Things I am Sure Of

My dating experience is limited and I’ll be the first to admit it. My track record with dudes is far less than spectacular. The greatest romance of my 22 years lasted less than six months. BUT – I have been using my time wisely. As per my grandma’s advice, I’ve begun compiling a list of things I am sure I do and/or do not want from a man. It’s as follows:

You must know the value of a pinky promise. It’s not to be taken lightly. You must make me laugh – at yours or my own expense. You have to know that I embarrass freakishly easy and have a shy streak a mile wide. You’ll do things to embarrass me anyway and I’ll love you so much more for it. Know it’s the little things that excite me and get excited with me. Nothing’s a bigger bummer than feeling like you’re in it alone. Tolerate my friends, even if you don’t like them. They’re an extension of myself. Be fun. Play with me; chase me in stores, tickle me when I’m not paying attention, talk to me in stupid voices always. I’m eternally fifteen and I’ll make no apologies for it.

I say dumb things. Make fun of me when I deserve it, but take me seriously when I mean it. I am not stupid or boring and neither are my thoughts and opinions. Also, I need you to have opinions. They never have to match mine, but they need to exist. Being a thinking, caring human being is important to me.

Don’t laugh at me when I cry, even if it is over some youtube video of a kid and his puppy. Argue with me, even if I have no idea what I’m talking about. Prove me wrong. I love it that you’re smart. Believe that I know what I’m talking about. Love that I really truly love sports but am terrible with statistics. Teach me. I still have so much to learn. Know things that I don’t; how to get places, how to fix things, really anything I could possibly have a question about. If you don’t know the answer, google it. Hug me when I’m sad and then make me laugh again. Tell me I’m pretty occasionally but only often enough that I know you really think so and you’re not just saying it. Love kids.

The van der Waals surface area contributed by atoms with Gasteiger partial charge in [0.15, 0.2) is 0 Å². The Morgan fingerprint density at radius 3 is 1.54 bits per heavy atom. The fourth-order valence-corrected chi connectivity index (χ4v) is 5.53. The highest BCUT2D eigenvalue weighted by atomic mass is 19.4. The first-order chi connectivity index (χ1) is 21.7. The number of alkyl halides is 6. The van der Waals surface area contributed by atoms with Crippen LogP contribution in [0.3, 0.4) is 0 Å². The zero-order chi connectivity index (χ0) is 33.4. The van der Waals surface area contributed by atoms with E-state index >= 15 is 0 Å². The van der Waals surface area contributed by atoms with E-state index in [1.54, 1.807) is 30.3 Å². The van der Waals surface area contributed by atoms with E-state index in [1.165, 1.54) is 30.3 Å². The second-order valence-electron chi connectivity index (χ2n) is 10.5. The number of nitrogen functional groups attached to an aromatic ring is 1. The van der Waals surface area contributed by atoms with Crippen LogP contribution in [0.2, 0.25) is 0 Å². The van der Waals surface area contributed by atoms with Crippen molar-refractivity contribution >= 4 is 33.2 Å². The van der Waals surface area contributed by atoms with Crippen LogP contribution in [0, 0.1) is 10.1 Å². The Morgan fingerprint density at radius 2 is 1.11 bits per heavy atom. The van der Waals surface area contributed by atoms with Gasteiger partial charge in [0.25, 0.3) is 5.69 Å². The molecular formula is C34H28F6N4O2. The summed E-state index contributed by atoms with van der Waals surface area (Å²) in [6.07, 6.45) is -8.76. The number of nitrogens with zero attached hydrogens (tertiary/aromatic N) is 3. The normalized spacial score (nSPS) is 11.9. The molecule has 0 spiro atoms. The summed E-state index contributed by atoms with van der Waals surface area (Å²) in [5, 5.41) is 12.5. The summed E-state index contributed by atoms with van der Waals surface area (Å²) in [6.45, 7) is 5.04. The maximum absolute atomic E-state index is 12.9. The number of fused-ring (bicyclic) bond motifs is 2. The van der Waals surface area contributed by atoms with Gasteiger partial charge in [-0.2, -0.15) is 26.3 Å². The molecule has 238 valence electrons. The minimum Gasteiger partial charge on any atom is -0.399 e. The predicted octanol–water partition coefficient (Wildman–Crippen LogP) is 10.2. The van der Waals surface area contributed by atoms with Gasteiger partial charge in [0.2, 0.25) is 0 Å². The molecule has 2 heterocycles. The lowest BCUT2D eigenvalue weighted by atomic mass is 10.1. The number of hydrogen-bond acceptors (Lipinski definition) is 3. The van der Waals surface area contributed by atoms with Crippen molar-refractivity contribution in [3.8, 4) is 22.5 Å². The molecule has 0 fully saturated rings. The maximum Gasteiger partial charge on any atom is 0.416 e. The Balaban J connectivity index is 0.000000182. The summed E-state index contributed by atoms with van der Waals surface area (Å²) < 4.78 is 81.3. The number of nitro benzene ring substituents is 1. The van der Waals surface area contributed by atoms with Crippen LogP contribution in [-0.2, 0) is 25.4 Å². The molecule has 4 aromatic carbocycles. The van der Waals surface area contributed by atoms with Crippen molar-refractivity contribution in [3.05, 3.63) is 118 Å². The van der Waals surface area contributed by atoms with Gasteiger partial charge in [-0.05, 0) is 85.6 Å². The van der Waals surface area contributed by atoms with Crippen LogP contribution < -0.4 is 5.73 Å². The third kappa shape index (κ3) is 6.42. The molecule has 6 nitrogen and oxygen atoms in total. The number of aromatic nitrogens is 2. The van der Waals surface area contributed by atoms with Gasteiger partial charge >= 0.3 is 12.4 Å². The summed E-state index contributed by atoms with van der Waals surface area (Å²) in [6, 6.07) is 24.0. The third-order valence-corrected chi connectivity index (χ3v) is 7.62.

Stick with me when things really suck. Understand that the outside world has an incomprehensible impact on me and I get stressed out really easily. Also know I’m not the best at dealing with stress. Give me a second when I’m being a horrible person. Tell me honestly, and not meanly, when I’m being a horrible person. I want to be better. Help me.

Understand my sarcasm and banter with me, but know that it has boundaries. Know how much I hate secrets and how much they complicate things. Be with me in the idea that honesty is unbelievably important and I’d prefer everything were always out in the open. Don’t lie.

Don’t judge. I will never make you feel bad for having or not having tattoos. Don’t make me feel like mine are wrong. I promise, I didn’t have you in mind when I got them. Treat them as if they’re a part of my body. When I drink too much, take me home before I embarrass myself. Never make me feel like I was wrong for doing that. Feed me pretzels, tuck me in and let me sleep. Understand how much I love sleeping.

Don’t take things too seriously right away and never rush. Fast is scary. Never promise forever. Forever is scary. Go on adventures with me. Share in my need to travel. Like that I’m eternally fifteen. Like that I laugh at literally everything. Love my dog: she’s non-negotiable.


To Boston, With Love

Brooklyn Academy of Music, Brooklyn NY